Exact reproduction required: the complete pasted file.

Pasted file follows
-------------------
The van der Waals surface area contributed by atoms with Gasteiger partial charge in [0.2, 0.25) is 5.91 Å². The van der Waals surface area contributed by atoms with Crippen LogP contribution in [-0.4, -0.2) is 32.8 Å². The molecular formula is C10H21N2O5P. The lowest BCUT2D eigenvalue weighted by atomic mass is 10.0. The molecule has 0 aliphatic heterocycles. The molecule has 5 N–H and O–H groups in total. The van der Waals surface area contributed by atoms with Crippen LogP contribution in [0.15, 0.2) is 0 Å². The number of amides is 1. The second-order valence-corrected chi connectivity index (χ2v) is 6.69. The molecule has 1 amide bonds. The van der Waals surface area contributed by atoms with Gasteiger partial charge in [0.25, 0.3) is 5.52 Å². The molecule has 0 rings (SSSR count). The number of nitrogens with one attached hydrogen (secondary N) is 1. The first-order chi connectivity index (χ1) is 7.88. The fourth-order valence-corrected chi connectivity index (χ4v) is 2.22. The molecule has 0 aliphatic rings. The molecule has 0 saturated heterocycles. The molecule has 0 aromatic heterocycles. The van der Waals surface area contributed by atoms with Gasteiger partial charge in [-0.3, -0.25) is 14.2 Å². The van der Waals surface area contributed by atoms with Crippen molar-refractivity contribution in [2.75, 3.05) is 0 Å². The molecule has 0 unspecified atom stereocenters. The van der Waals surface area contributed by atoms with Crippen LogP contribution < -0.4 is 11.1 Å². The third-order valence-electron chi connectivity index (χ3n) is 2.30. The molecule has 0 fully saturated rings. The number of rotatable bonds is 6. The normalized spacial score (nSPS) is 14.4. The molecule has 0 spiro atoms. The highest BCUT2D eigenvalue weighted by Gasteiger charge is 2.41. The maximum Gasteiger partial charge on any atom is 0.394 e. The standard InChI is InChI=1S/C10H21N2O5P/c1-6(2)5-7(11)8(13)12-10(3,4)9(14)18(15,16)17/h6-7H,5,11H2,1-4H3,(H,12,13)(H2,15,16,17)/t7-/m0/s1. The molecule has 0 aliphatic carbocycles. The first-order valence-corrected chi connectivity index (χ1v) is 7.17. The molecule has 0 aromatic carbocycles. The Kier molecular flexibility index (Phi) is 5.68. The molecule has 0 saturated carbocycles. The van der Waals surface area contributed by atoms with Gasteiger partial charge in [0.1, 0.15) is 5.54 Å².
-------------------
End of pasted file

The van der Waals surface area contributed by atoms with Gasteiger partial charge in [0.2, 0.25) is 5.91 Å². The van der Waals surface area contributed by atoms with Crippen LogP contribution in [-0.4, -0.2) is 32.8 Å². The molecular formula is C10H21N2O5P. The lowest BCUT2D eigenvalue weighted by atomic mass is 10.0. The molecule has 0 aliphatic heterocycles. The molecule has 5 N–H and O–H groups in total. The van der Waals surface area contributed by atoms with Crippen LogP contribution in [0.15, 0.2) is 0 Å². The number of amides is 1. The second-order valence-corrected chi connectivity index (χ2v) is 6.69. The molecule has 1 amide bonds. The van der Waals surface area contributed by atoms with Gasteiger partial charge in [0.25, 0.3) is 5.52 Å². The molecule has 0 rings (SSSR count). The number of nitrogens with one attached hydrogen (secondary N) is 1. The first-order chi connectivity index (χ1) is 7.88. The fourth-order valence-corrected chi connectivity index (χ4v) is 2.22. The molecule has 0 aliphatic rings. The molecule has 0 saturated heterocycles. The molecule has 0 aromatic heterocycles. The van der Waals surface area contributed by atoms with Gasteiger partial charge in [-0.3, -0.25) is 14.2 Å². The van der Waals surface area contributed by atoms with Crippen molar-refractivity contribution in [2.75, 3.05) is 0 Å². The molecule has 0 unspecified atom stereocenters. The van der Waals surface area contributed by atoms with Crippen LogP contribution < -0.4 is 11.1 Å². The third-order valence-electron chi connectivity index (χ3n) is 2.30. The molecule has 0 fully saturated rings. The number of rotatable bonds is 6. The normalized spacial score (nSPS) is 14.4. The molecule has 0 spiro atoms. The highest BCUT2D eigenvalue weighted by Gasteiger charge is 2.41. The maximum Gasteiger partial charge on any atom is 0.394 e. The standard InChI is InChI=1S/C10H21N2O5P/c1-6(2)5-7(11)8(13)12-10(3,4)9(14)18(15,16)17/h6-7H,5,11H2,1-4H3,(H,12,13)(H2,15,16,17)/t7-/m0/s1. The molecule has 0 aliphatic carbocycles. The first-order valence-corrected chi connectivity index (χ1v) is 7.17. The molecule has 0 aromatic carbocycles. The Kier molecular flexibility index (Phi) is 5.68. The molecule has 0 saturated carbocycles. The van der Waals surface area contributed by atoms with Gasteiger partial charge in [0.1, 0.15) is 5.54 Å².